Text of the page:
I rushed from one end of the city to the other after a job interview to go see Get Low, the directorial debut from Aaron Schneider that stars Robert Duvall, Bill Murray and Sissy Spacek. All three actors enjoyed considerable success before I was ever very interested in film. Robert Duvall received three Oscar nominations in the 1970s before winning Best Actor in 1983 for Tender Mercies. Sissy Spacek may be best known for her starring role in Carrie (1976) but she is a six-time Oscar nominee, winning in 1980 for Coal Miner's Daughter. Bill Murray showed us his comedic skills in the the 1980s and early 1990s with roles in Ghostbusters, Scrooged, and Groundhog Day before having a career renaissance in the 2000s with the help of Wes Anderson and an Oscar-nominated performance in Sofia Coppola's Lost in Translation (2003). These three incredibly talented actors, along with the youthful charm of Lucas Black, make Get Low a powerfully emotional film. It is a shame that this film premiered at the Toronto International Film Festival in 2009 and has only been released now. This is definitely the type of film that is driven by characters and the central performance by Robert Duvall is what will resonate long after Get Low is over.
Felix Bush (Duvall) is a hermit and lives deep in the woods in a small Tennessee town during the 1930s. The townspeople all have their own stories about Felix and it is widely speculated that he killed someone in cold blood. One day he goes to town and offers a wad of cash for a living funeral. He wants to be present while people share stories about him. He is approached by Buddy Robinson (Black), the protege of the local funeral home owner Frank Quinn (Murray). Quinn expects to earn a sizable amount and uses Buddy to over Felix. The three men begin to plan a living funeral and Buddy soon learns that the reason for the funeral is for Felix to reveal a secret that he has kept for forty years that involves the recently widowed Mattie Darrow (Spacek), a woman with whom Felix once had a relationship.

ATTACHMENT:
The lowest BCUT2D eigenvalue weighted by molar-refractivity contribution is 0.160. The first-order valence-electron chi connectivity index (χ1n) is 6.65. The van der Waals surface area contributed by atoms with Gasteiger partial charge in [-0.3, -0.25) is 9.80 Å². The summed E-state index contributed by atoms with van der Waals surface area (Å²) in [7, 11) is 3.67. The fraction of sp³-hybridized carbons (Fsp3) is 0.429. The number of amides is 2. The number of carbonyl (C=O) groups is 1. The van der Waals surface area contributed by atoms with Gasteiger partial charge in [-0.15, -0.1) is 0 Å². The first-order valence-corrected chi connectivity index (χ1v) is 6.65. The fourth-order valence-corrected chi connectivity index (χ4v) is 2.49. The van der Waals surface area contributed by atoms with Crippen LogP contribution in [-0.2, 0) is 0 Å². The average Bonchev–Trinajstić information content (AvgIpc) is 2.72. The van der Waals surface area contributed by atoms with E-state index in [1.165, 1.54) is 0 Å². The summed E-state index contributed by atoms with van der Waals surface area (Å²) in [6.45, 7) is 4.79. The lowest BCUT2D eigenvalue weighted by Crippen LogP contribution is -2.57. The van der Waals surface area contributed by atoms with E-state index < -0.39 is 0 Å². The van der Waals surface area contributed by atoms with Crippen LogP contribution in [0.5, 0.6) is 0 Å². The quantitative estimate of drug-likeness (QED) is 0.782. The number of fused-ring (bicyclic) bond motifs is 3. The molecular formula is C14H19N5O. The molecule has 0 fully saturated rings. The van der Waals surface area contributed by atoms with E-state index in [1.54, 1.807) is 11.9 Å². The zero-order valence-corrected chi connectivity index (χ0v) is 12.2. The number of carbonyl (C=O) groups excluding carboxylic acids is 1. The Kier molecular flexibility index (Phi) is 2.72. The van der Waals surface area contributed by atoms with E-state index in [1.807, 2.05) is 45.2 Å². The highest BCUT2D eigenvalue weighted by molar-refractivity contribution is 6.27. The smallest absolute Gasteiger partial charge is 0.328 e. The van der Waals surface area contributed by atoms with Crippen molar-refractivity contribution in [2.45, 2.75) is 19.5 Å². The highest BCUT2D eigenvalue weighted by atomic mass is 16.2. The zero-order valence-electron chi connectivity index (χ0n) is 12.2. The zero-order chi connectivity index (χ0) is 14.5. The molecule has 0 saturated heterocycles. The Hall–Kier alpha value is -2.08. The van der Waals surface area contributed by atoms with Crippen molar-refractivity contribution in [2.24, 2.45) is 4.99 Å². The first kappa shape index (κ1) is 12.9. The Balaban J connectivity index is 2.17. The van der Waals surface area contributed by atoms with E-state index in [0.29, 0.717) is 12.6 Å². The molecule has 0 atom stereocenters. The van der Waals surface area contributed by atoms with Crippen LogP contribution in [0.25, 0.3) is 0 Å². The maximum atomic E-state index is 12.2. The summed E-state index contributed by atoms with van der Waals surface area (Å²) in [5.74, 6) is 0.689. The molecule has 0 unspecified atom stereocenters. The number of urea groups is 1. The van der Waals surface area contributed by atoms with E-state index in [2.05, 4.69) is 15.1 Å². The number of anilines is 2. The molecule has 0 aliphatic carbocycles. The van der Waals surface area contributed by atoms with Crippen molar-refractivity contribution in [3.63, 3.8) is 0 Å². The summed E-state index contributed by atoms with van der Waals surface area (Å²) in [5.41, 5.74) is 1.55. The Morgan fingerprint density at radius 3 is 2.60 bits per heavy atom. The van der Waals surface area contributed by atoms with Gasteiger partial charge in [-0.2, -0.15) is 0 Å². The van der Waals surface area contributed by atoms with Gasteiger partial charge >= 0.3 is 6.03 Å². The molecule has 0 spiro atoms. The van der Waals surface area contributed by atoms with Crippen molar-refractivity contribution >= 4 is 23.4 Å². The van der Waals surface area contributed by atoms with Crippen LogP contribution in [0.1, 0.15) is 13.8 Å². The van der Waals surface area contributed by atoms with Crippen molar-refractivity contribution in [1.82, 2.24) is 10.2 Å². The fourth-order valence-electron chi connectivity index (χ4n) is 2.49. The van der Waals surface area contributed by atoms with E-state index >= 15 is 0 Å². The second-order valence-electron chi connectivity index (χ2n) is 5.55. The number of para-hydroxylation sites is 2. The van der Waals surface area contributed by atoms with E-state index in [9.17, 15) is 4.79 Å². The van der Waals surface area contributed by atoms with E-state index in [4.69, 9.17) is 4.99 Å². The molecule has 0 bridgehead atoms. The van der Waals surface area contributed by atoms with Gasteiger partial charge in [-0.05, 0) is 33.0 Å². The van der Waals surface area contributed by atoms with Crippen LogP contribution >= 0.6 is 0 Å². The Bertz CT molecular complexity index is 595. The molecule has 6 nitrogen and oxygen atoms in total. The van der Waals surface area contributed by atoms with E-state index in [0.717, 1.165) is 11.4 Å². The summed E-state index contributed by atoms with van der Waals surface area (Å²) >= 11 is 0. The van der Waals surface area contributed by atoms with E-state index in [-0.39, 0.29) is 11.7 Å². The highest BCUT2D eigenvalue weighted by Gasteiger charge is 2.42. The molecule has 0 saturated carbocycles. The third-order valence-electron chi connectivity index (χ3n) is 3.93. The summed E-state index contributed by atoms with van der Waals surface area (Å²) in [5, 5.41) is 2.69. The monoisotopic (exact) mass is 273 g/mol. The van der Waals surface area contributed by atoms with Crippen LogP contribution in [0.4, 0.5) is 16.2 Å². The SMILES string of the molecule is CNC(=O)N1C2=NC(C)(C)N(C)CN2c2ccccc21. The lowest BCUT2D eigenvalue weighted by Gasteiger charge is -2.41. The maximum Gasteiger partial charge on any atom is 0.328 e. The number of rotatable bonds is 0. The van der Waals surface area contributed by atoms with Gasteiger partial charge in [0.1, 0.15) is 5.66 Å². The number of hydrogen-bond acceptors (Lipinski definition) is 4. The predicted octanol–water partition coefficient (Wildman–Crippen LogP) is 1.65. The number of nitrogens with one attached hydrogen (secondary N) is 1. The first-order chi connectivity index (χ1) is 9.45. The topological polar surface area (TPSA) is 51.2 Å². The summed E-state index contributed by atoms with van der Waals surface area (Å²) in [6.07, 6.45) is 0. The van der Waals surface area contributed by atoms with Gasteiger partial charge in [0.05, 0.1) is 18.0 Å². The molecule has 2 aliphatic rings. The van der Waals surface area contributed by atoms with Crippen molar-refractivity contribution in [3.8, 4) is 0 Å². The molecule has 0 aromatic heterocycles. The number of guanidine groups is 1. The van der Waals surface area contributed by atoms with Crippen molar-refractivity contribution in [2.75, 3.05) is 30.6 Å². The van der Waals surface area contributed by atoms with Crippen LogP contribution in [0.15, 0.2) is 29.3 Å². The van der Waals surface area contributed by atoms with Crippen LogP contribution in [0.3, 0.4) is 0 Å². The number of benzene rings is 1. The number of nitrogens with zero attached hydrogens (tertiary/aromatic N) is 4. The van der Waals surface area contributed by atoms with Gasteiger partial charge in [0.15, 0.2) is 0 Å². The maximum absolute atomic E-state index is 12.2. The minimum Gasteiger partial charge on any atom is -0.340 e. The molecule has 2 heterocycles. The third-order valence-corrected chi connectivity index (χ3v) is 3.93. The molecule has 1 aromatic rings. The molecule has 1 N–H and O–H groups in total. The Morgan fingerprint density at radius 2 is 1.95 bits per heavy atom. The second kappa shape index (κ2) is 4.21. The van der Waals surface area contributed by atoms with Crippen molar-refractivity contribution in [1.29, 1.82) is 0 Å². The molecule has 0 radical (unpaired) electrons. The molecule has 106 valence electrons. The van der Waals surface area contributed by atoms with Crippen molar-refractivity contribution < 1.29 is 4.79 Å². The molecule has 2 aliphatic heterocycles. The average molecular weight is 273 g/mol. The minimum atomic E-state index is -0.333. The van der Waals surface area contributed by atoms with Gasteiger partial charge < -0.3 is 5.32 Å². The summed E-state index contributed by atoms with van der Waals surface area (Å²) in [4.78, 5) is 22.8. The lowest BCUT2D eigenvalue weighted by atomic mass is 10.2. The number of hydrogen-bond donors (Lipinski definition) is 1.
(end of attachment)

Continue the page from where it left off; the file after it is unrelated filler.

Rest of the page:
For almost a year, since last year's Toronto International Film Festival, I have heard and read so many great things about Robert Duvall's performance in Get Low. To add insult to injury it seemed like there was a preview before every film I saw this spring. Now I have finally seen the film and I did enjoy it. It is similar to other films about aging men who are trying to make amends (see Jeff Bridges' Oscar-winning performance in Crazy Heart) and the success of these films is fully dependent on character and performance. Without Robert Duvall's wonderful performance the film would lack heart and the audience would not empathize with his character. It is fantastic to see three great veteran actors working alongside each other to bring such a quirky story to life. Besides the actors I must also single out the screenwriters who scripted a wonderful film. Get Low was written by C. Gaby Mitchell and Chris Provenzano (who was a writer for the first season of Mad Men) and is loosely based on a true story that look place in Tennessee in 1938. Get Low is a great film to see this summer during the later part of the summer when the studios seems satisfied to offer us Vampires Suck and Eat, Pray, Love. Maybe some younger moviegoers will even want to see Robert Duvall's great performance in The Godfather (1972) or The Apostle (1997), a film written, directed and starring Robert Duvall.
My rating: 3 stars out of 4.